Tänak: Pre-event gains masked car confidence issues

Tänak pushed the Hyundai engineers hard before Arctic Rally Finland but it paid off


While five stage wins out of 10 were what actually made Ott Tänak the winner of last week’s Arctic Rally Finland, he wouldn’t have been in that position at all were it not for the work put in just before the rally that turned his Hyundai i20 Coupe WRC into the car to beat.

A suspended World Rally Championship ban meant Tänak left the Monte Carlo Rally with no points and a pretty big cloud over his head, especially when his i20 hadn’t truly looked capable of success.

Preparations for the second WRC round of the year had to go further, so demanded Hyundai Motorsport team principal Andrea Adamo, and Tänak and the team got to work.

They also went rallying, getting some snow mileage on Estonia’s Otepää Winter Rally. All in, including last-minute set-up changes, it combined to make Tänak unstoppable in the Arctic Circle and reignite his title challenge.

“I would say I’ve never been out from the title challenge,” Tänak countered to DirtFish.

“We are far from the end. Anyway, for sure it’s been important to get some points, and get some good points. Coming here, we expected some really big fights with the Toyota guys on their home ground.

“It looked like a big fight, but in the end it played out nicely.”

With Toyota expected to be victory favorites, did Tänak ever truly think Hyundai had the pace to fight for the win?

“No we didn’t. The pre-event test, which we did up here in the north, was in very different conditions. It was very snowy and some narrow, slow roads, and then we did also a small local event in Estonia just to get some more mileage, but also that was in some snowy conditions. So completely different to what we had here.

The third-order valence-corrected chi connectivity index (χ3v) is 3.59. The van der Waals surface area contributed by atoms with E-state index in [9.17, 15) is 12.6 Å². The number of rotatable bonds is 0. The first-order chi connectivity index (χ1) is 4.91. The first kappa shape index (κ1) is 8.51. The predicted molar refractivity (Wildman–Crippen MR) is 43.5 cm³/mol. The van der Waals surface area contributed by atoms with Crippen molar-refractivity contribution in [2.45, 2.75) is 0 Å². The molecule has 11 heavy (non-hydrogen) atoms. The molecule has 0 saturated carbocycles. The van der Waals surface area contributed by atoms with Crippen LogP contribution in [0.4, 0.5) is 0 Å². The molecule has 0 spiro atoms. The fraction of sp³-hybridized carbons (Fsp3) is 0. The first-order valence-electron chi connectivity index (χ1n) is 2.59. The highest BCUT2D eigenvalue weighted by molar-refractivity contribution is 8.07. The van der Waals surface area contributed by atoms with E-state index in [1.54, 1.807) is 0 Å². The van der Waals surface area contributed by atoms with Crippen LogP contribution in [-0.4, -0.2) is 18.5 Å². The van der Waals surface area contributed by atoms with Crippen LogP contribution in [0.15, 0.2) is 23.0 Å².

That’s what you need to do if you want to stay in the fight. Ott Tänak on his Arctic shakedown changes

“And also then I had no feeling in the car and no confidence, so we were definitely struggling, but these two weeks in the meantime I was probably pushing the engineers a lot that we need to find something at least for shakedown to drive a few runs. I’m sure there was a lot of work going around in the data, and also some information from last year. It was a big job, but it paid off in the end.

“Let’s call it new [set-ups],” he added. “It’s definitely not like completely new, but it’s some different things. We knew the things which were not working, so we had to try the things which would work.”

DirtFish pushed Tänak further on the details, and he revealed the root of his difficulties was the chassis and more specifically how the Hyundai handled. It was quite a brave decision to change set-up direction so close to the start of a high-speed rally.


“That’s what you need to do if you want to stay in the fight,” he said. “If you struggle behind the wheel, the times are not coming, so that was the only way to do it.

“And then, I still can say that I don’t feel completely confident in the car, but today it worked out nicely and we were able to do as much as needed.”

Despite his lack of confidence in the car, Tänak ended the weekend in Rovaniemi with 17.5 seconds in hand over his main Toyota rival Kalle Rovanperä, once again showing that the faster the roads are the better the 2019 World Rally Champion seems to be.